So I finally did my FedUp upgrade from Fedora 19 to 20, and one of the things hanging me up was the AMD Catalyst driver, the packages for which come from RPM Fusion.
I should have looked into this more BEFORE I did the upgrade, because there are no kmod-catalyst packages for F20.
This has happened before. Catalyst is always behind Nvidia when it comes to RPM Fusion packages.
But according to these two threads, the maintainer of kmod-catalyst is orphaning the package, and unless someone else picks it up, there will be no new Catalyst drivers packaged as RPMs for any existing Fedora releases, including F19 and F20.
The good news for me anyway is that Fedora 20 with the 3.12.5-302.fc20.x86_64 kernel marks the first time that the AMD Radeon HD 7420G graphics chip in my HP Pavilion g6-2210us laptop has had working 3D acceleration without the proprietary Catalyst driver.
But it’s not as good of video as I get with AMD Catalyst (aka fglrx if you’re running a Debian-based distro).
Without Catalyst/fglrx, animations in GNOME 3 aren’t as smooth, games that use 3D don’t perform as well, and full-screen video in VLC stutters a bit. Again, that’s better than GNOME 3 not running at all (which is what has been happening with the open Radeon driver in recent months), but I’d rather have the choice between the open Radeon and proprietary Catalyst drivers.
Oh, and my suspend/resume situation is the same. Suspend appears to work fine, but without resume (which doesn’t work at all), why bother?
The laptop does run cooler with the proprietary driver, too.
Back to the point: I’m not willing to download and run AMD Catalyst directly from AMD. That’s always been a prescription for endless fiddling and bricked video. I have heard good things about the open Radeon driver in the 3.13.x kernel, and I will wait for that to roll into my system before I decide whether or not to abandon Fedora for a distribution that isn’t orphaning the Catalyst/fglrx driver. Among those: Debian, Ubuntu and everything derived from them.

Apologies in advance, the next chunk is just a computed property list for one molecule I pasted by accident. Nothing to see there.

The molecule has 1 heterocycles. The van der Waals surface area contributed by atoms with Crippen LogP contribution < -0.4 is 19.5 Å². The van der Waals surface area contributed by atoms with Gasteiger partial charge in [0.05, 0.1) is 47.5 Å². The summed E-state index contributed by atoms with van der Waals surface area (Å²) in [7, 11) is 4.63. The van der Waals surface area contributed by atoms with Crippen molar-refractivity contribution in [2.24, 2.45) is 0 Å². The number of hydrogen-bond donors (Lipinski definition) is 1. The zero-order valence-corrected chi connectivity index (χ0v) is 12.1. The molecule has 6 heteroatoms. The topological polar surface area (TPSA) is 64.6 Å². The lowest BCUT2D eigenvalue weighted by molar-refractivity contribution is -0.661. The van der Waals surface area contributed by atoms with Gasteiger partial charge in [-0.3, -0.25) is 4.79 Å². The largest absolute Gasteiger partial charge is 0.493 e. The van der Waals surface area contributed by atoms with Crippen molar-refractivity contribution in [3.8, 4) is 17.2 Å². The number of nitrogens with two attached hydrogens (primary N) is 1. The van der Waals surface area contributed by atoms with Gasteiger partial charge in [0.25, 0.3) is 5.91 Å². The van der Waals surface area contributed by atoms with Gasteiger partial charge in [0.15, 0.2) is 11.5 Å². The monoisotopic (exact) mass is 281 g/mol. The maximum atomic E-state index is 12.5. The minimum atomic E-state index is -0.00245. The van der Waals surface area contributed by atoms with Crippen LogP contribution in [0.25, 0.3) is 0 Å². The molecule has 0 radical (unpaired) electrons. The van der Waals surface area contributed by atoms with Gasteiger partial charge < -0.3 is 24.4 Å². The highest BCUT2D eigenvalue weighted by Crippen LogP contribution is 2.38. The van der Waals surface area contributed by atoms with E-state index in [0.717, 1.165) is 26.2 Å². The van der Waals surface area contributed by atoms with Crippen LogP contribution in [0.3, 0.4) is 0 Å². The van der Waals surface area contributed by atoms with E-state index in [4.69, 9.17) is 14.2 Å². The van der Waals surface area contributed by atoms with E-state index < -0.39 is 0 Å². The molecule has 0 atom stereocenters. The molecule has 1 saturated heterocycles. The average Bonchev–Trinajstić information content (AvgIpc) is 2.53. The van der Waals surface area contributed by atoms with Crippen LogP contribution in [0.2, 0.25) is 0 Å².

I’ve always said I’d prefer to run the open driver, and there has been substantial progress in making my particular AMD video chip work better in Linux. But there needs to be just a little bit more performance. The stuttering video NEEDS TO GO.
And before this release, GNOME 3 did not work at all. It works now but is struggling. For me, that means more time running Xfce.
I’d love to see a dramatic improvement when the 3.13.x kernels come into Fedora. If that happens, all is forgiven. But if not, more than likely I’ll be moving from Fedora.
Update: Full-screen video in Mplayer is much better than in VLC and GNOME’s stock player. That’s a workaround but not a full-blown solution.